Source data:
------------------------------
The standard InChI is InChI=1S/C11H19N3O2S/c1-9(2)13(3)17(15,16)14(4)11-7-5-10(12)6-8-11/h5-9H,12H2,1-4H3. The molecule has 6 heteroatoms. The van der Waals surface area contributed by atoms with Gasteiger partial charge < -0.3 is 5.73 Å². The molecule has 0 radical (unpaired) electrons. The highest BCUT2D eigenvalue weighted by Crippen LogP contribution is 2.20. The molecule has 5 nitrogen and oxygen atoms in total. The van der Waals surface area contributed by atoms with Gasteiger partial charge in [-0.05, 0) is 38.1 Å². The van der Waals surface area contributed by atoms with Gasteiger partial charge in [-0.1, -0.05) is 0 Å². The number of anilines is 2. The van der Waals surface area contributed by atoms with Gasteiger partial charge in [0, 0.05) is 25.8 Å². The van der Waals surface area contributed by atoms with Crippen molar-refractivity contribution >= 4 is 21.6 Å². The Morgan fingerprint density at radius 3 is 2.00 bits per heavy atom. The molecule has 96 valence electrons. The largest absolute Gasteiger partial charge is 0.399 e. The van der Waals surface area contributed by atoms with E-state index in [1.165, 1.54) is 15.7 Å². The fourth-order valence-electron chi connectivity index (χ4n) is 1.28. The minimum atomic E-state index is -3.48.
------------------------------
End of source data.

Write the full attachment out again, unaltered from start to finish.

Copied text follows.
The standard InChI is InChI=1S/C11H19N3O2S/c1-9(2)13(3)17(15,16)14(4)11-7-5-10(12)6-8-11/h5-9H,12H2,1-4H3. The molecule has 6 heteroatoms. The van der Waals surface area contributed by atoms with Gasteiger partial charge < -0.3 is 5.73 Å². The molecule has 0 radical (unpaired) electrons. The highest BCUT2D eigenvalue weighted by Crippen LogP contribution is 2.20. The molecule has 5 nitrogen and oxygen atoms in total. The van der Waals surface area contributed by atoms with Gasteiger partial charge in [-0.05, 0) is 38.1 Å². The van der Waals surface area contributed by atoms with Gasteiger partial charge in [-0.1, -0.05) is 0 Å². The number of anilines is 2. The van der Waals surface area contributed by atoms with Gasteiger partial charge in [0, 0.05) is 25.8 Å². The van der Waals surface area contributed by atoms with Crippen molar-refractivity contribution >= 4 is 21.6 Å². The Morgan fingerprint density at radius 3 is 2.00 bits per heavy atom. The molecule has 96 valence electrons. The largest absolute Gasteiger partial charge is 0.399 e. The van der Waals surface area contributed by atoms with E-state index in [1.165, 1.54) is 15.7 Å². The fourth-order valence-electron chi connectivity index (χ4n) is 1.28. The minimum atomic E-state index is -3.48.